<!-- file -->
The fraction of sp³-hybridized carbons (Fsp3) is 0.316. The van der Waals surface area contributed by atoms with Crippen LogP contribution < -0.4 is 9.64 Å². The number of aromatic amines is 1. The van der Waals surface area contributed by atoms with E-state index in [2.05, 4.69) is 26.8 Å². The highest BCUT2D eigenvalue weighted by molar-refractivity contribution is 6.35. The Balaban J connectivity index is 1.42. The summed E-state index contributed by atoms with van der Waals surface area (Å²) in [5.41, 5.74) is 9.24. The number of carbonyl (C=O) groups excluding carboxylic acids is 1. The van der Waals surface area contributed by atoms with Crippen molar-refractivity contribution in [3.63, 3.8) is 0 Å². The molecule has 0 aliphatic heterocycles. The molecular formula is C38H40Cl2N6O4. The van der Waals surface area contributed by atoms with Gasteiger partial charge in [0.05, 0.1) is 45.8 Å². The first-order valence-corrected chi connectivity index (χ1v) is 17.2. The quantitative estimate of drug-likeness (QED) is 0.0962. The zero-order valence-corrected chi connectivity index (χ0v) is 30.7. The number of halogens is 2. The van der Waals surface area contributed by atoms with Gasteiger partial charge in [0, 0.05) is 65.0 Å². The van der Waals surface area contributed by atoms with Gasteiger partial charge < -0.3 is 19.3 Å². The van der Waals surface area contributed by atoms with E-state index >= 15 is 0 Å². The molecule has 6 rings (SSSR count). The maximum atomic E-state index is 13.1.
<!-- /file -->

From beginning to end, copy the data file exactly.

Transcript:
The fraction of sp³-hybridized carbons (Fsp3) is 0.316. The van der Waals surface area contributed by atoms with Crippen LogP contribution < -0.4 is 9.64 Å². The number of aromatic amines is 1. The van der Waals surface area contributed by atoms with E-state index in [2.05, 4.69) is 26.8 Å². The highest BCUT2D eigenvalue weighted by molar-refractivity contribution is 6.35. The Balaban J connectivity index is 1.42. The summed E-state index contributed by atoms with van der Waals surface area (Å²) in [5.41, 5.74) is 9.24. The number of carbonyl (C=O) groups excluding carboxylic acids is 1. The van der Waals surface area contributed by atoms with Crippen molar-refractivity contribution in [3.63, 3.8) is 0 Å². The molecule has 0 aliphatic heterocycles. The molecular formula is C38H40Cl2N6O4. The van der Waals surface area contributed by atoms with Gasteiger partial charge in [0.05, 0.1) is 45.8 Å². The first-order valence-corrected chi connectivity index (χ1v) is 17.2. The quantitative estimate of drug-likeness (QED) is 0.0962. The zero-order valence-corrected chi connectivity index (χ0v) is 30.7. The number of halogens is 2. The van der Waals surface area contributed by atoms with Gasteiger partial charge in [0, 0.05) is 65.0 Å². The van der Waals surface area contributed by atoms with Gasteiger partial charge < -0.3 is 19.3 Å². The van der Waals surface area contributed by atoms with E-state index >= 15 is 0 Å². The molecule has 6 rings (SSSR count). The maximum atomic E-state index is 13.1.